I was invited on a trip to Northern France (along with Jordan, Carol, and Dave) by the the French board of tourism. Initially, I was going to sum up the trip to Reims, Dijon, and Poitiers in one post, but I found myself wanting to include more photos — particularly of the Reims Cathedral — and decided to split things up a bit so I could go into more detail.
Reims is 45 minutes from Paris by high-speed train, and the city had an interesting feel to it. It’s charming and the buildings look aged, but much of the town was destroyed in the World War I, with additional damage taken in World War II. Most of what you see is (relative to the rest of France) newer construction.
If you like champagne, you probably already know this, but true champagne can only come from this region in France. The rest is ‘sparkling wine.’ It’s my favorite drink, so it was a bit of a bummer to be pregnant for this part of the trip. (“Non merci, je suis enceinte.”)
I did enjoy learning about the process of making champagne (our time in the Taittinger cellar and on a tour went over everything from the grapes grown, the mixing of new and reserve juices, freezing the neck of the bottle to remove sediment, the aging process, and more), but I do wish I could have fully enjoyed the copious amount of champagne we were served while in the region. Champagne as an apertif! Champagne with dessert! In the dessert! Champagne with breakfast! You can even have champagne high up among the trees at Perching Bar.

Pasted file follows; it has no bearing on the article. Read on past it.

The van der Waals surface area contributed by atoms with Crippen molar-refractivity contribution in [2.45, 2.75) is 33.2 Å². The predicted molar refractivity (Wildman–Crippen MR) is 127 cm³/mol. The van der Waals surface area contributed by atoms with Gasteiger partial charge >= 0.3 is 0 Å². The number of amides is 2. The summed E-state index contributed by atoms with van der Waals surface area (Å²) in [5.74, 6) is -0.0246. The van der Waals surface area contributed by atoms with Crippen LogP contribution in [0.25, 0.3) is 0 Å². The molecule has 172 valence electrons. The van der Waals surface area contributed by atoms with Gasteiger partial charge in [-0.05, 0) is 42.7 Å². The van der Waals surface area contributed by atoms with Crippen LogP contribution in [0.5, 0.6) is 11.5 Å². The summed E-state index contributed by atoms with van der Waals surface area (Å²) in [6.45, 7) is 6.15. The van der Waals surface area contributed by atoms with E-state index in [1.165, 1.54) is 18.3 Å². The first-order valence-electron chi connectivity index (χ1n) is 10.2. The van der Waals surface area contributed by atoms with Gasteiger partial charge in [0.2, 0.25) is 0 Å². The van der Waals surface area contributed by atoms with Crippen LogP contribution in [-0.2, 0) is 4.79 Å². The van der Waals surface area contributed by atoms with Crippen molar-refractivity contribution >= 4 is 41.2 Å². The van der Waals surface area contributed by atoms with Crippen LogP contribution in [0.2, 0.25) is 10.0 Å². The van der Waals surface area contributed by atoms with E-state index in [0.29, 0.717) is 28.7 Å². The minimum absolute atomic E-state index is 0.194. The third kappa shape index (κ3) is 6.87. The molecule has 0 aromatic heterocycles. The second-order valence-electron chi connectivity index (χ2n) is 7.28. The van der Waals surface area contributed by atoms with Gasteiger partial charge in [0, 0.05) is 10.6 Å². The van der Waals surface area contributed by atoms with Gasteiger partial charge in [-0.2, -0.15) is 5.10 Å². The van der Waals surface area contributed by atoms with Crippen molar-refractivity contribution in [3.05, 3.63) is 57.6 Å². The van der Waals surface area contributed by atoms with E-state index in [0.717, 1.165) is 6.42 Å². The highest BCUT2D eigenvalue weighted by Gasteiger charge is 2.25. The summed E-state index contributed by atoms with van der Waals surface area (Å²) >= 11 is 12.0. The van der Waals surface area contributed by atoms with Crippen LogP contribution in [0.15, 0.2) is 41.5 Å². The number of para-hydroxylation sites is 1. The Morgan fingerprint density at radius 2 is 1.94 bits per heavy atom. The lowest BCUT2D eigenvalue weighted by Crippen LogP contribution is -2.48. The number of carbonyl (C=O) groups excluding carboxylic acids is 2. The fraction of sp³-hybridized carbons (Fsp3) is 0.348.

And then of course, if you’re looking for more to do in the area, there is the Reims Cathedral. I fell in love with it as a college student studying architectural history and had always dreamed of visiting.
Along with the rest of the city, the Reims Cathedral suffered extensive damage during the first World War. The original roof was made of lead, and when the church burned, molten lead poured from the mouths of gargoyles situated high above along the perimeter. The horrific imagery was used as German propaganda supporting their cause, but the church survived and went on to be repaired in subsequent years. We were able to climb to the top, but getting there via a stone spiral staircase in one of the towers was not an easy feat. I’m so glad I did it, but at six months pregnant (and stupidly carrying my heavy camera equipment), I wasn’t sure I could make it! Every so often, you’re tricked into seeing light and thinking you might be done, but it turns out to be another window. The views were an amazing reward though, and it was fascinating to see the buttresses from above.
Only the cathedral in Chartres boasts more sculptural figures, and its beauty befit its importance as the site where many French kings were crowned. There is a statue of Joan of Arc, occupying the place she stood during the Coronation of Charles VII.
Joseph Campbell said this, on being in the Chartres Cathedral, and I felt it in Reims as well.
I’m back in the Middle Ages. I’m back in the world that I was brought up in as a child, the Roman Catholic spiritual-image world, and it is magnificent … That cathedral talks to me about the spiritual information of the world. It’s a place for meditation, just walking around, just sitting, just looking at those beautiful things.
I myself no longer identify as Catholic, but what I felt in the church was an overwhelming sense of beauty and awe. I wept.